kInformation from the California Department of Corrections and Rehabilitation (2013)8 and California State Water Resources Control Board (CSWRCB) Department of Financial Assistance (DFA).9 DFA confirmed funding for Allensworth, Delano, and McFarland from 2014 to 2021 (B. Chase, Supervising Water Resource Control Engineer, CSWRCB, personal communication). “Interim solutions” refers to grant funding for bottled water deliveries and school water filling stations.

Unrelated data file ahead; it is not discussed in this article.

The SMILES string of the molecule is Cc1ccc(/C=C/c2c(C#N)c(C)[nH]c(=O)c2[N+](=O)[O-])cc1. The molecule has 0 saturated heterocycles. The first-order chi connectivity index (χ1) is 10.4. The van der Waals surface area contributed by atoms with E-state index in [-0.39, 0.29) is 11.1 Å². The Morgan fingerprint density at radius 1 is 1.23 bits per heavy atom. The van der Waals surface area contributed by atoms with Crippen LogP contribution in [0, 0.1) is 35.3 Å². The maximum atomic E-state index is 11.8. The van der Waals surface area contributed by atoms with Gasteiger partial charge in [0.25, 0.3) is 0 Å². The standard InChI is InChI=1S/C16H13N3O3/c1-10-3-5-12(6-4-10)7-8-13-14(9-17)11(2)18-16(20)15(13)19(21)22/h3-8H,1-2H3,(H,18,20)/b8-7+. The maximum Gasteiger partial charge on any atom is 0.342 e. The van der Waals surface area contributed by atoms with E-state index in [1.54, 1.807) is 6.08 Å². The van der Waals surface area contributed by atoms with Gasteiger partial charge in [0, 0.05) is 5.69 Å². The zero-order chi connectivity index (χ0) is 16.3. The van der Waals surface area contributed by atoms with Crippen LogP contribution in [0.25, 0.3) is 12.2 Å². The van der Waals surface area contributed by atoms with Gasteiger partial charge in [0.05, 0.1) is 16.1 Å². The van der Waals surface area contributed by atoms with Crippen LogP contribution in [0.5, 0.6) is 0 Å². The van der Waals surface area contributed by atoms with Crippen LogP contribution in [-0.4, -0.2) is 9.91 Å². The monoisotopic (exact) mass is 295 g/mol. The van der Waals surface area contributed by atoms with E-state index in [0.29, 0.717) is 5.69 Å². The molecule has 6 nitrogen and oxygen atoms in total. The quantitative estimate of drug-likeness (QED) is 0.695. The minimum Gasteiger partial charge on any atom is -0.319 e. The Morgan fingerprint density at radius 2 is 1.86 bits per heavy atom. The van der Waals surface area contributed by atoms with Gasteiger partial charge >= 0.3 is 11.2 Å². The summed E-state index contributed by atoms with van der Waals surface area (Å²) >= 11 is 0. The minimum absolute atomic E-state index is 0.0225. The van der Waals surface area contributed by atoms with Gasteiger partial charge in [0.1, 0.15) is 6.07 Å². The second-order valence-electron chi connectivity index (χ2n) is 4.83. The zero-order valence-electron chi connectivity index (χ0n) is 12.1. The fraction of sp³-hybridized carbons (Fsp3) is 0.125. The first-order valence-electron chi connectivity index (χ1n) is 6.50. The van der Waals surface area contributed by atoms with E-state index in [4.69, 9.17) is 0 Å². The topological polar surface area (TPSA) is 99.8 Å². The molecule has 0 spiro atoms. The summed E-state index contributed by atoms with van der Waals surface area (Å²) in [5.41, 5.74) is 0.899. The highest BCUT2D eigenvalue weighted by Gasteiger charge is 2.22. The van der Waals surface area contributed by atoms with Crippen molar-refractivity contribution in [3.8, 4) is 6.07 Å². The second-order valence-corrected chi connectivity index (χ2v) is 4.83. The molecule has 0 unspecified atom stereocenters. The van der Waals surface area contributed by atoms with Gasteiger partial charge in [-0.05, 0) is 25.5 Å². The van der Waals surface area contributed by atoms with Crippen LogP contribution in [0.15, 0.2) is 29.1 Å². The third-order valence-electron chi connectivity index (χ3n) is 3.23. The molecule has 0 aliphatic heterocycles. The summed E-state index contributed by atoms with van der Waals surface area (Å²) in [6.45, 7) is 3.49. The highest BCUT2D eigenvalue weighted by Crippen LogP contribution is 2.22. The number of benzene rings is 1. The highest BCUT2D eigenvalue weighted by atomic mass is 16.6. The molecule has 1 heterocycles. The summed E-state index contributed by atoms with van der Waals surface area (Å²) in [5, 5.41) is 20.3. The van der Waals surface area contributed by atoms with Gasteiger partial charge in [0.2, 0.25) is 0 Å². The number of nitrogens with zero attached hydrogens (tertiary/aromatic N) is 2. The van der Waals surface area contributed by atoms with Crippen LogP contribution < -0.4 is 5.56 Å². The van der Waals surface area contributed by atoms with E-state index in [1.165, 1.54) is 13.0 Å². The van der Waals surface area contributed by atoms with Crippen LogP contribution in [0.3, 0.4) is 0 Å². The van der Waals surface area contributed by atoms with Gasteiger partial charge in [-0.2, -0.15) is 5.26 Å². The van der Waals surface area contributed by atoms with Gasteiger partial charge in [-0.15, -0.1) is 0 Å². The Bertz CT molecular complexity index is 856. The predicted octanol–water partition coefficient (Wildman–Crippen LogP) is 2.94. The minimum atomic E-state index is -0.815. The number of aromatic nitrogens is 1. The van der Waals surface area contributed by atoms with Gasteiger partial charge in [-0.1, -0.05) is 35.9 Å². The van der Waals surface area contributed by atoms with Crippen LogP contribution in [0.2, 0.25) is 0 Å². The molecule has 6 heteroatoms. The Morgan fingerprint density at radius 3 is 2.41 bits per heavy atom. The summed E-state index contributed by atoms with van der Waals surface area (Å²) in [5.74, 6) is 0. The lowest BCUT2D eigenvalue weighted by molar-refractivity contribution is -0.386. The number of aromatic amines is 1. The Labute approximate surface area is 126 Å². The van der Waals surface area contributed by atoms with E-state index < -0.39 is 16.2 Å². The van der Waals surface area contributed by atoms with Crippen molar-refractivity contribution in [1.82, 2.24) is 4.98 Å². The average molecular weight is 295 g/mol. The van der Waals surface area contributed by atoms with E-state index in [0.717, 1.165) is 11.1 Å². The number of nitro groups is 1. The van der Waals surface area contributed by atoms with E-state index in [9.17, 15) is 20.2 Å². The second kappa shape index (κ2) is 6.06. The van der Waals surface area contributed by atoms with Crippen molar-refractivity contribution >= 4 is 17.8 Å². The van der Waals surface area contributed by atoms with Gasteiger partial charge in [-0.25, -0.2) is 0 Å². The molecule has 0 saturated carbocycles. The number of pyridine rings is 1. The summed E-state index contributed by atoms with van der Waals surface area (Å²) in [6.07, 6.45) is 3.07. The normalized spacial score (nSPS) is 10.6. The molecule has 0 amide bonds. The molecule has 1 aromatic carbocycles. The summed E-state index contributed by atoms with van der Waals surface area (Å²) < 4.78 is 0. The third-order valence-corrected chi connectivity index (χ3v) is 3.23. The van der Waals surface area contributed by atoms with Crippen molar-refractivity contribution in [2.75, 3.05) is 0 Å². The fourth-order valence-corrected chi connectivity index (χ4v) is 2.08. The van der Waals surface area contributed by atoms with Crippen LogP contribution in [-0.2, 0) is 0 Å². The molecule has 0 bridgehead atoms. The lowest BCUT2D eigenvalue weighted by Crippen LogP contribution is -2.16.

We analyzed publicly available drinking water quality monitoring and violation data for 2001–2021, downloaded from California’s Drinking Water Watch, which is partly sourced from the U.S. Environmental Protection Agency’s Safe Drinking Water Information System.9 For our case analysis, we compared MCL and monitoring violation occurrence and frequency by CWS, and we calculated and compared running average arsenic concentrations for each water source in each CWS (Figure 1A–D). We further analyzed disaggregated sampling points and the 2001–2021 averages for served water (i.e., water served to CWS customers) (Figure 1E–H; Table 1). To assess arsenic remediation effectiveness, we disaggregated publicly reported monitoring data to calculate the number and percentage of posttreatment and post-blending samples exceeding 10 micrograms per liter10μg/L (Table 1). We communicated with regional water engineers to confirm our understanding of publicly available water source labeling and arsenic remediation information. Data and R scripts used for our analyses are available in our supporting information files (